Colors: CMYK vs. RGB vs. Pantone

In an ideal world, red would be red, blue would be blue and green would be green. Often, when we’re designing, the ask is “make it blue and yellow”; which seems simple enough, but the truth is there’s thousands of options of blue or yellow. I’m not just talking light blue vs. dark blue, I’m talking CMYK, RGB and Pantone values and the seemingly unending options they each hold.

It’s important to understand the difference between these color modes and when to use each.

CMYK

CMYK stands for Cyan, Magenta, Yellow and Key. In laymen terms, you can think of this as blue, red, yellow and black. The CMYK color model is also called “process color” or “four color”, and it is a subtractive color model, which means as the colors overlap, the light wavelengths are absorbed and what you see is the visible spectrum of wavelengths that weren’t absorbed.

If you don’t care to know the science, just know CMYK uses a mixture Cyan, Magenta and Yellow create the whole range of colors. Within CMYK you can adjust the levels of each color by percentages to produce different colors.

When using CMYK in graphic design, you’re digitally assigning a value for each C, M, Y and K to produce the desired color. The printing process then mixes those exact values to produce the color in print. This is why it’s called four color — the printers literally mix the exact values of C, M, Y and K to print.

An important thing to understand about CMYK is halftoning. The print process actually overlays tiny dots of C, tiny dots of M, Y and K over each other to produce, what seems to the human eye, a solid tone. Though up close you can see it is indeed pixelated. What’s nice about halftone is it is a really cost-effective solution to multiple-colored designs. Rather needing, say 20 inks, you can provide all 20 colors with just the four CMYK values. Whatsmore, halftones allow for nice gradients and transparencies.

A big downfall to CMYK however is color consistency — the CMYK value may look different in production depending on printers.

source: https://pacificgraphicdesign.wordpress.com/courses/graphic-production/half-tone/

RGB

Opposite of CMYK is RGB, and this stands for Red, Green Blue. RGB is an additive color model, which means it adds the color’s light wavelengths together to produce new colors.

RGB is use for digital and electronic coloring — so TV, HTML (websites), digital cameras and so forth are best suited for RGB color mode.

RGB is a device-dependent color. This means different devices may display the RGB values differently.

RGB

Pantone

Pantone; also known as, Pantone Matching System or PMS is actually a company that has created a proprietary color space mostly used in printing. Pantone is the standard in color matching and standardization. Pantone uses the CMYK method to produce what’s called a spot color; also known as solid color. Spot color prints a solid color, not CMYK halftone dots to create a color. Though, Pantone can produce colors beyond the CMYK gamut including metallics and florescents.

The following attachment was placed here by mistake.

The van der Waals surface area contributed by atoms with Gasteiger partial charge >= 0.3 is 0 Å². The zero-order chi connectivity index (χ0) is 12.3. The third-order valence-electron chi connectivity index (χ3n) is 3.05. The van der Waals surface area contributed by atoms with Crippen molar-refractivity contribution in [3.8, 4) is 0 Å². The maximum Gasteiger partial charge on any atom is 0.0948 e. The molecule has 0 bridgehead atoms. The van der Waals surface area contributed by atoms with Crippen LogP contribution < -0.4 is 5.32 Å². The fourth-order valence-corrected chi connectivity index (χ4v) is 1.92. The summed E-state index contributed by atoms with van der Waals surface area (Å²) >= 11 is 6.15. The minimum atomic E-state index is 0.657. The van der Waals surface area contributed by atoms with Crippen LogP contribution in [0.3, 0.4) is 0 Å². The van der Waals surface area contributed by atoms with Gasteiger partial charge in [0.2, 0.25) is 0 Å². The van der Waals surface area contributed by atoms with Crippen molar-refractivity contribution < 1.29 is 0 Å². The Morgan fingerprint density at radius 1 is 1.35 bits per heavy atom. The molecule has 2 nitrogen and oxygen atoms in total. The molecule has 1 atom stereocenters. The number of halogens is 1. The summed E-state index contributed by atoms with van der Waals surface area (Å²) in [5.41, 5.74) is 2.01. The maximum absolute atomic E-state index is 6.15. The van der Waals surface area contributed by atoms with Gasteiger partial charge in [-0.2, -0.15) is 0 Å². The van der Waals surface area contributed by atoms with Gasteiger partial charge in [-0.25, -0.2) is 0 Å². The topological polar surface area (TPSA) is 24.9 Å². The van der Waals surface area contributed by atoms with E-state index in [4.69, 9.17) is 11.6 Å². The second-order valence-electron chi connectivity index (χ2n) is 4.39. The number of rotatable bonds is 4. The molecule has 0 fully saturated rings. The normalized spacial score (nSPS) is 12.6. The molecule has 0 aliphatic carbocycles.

Here’s the deal, CMYK can look really different from screen to screen, and it can look even more different in real life print. Pantone set out to solve this problem by producing physical swatches of all the colors and assigning a numeric value to them (ie. Pantone 103, or Panton 365C)

https://www.pantone.com/products/graphics/color-bridge-coated

Pantone has dozens of physical swatch books and digital books to match so you can use the Pantone colors in your digital artwork. The beauty of Pantone is it will always look the same — no surprises. It is possible to use just the digital books for Pantone, but I highly recommend having the physical books to ensure your screen isn’t misleading your expectations as to what the color will look like.

As well, Pantone comes in coated and uncoated, which literally refers to the paper the ink is printing on. So when you’re designing for print, be sure to take the material into consideration for choosing which PMS book you’ll be needing.

Printing in Pantone will always produce sharp, consistent colors — but do note that when printing in Pantone, each color requires it’s own ink and screen — so this can be a very costly print method if not done right.

When to use CMYK vs. RGB vs Pantone

CMYK

  • Collateral print
  • Home printing
  • When budget is concern

RGB

  • Digital

Pantone

  • Screen printing
  • Textile/product manufacturing
  • When color accuracy is important

What Do You Think?

When designing for your clients, or even for yourself, it’s important to understand how a design will be used before applying the colors. Be sure to understand how a design will be used.

I’d love to know how you determine which color mode to design in. Let me know!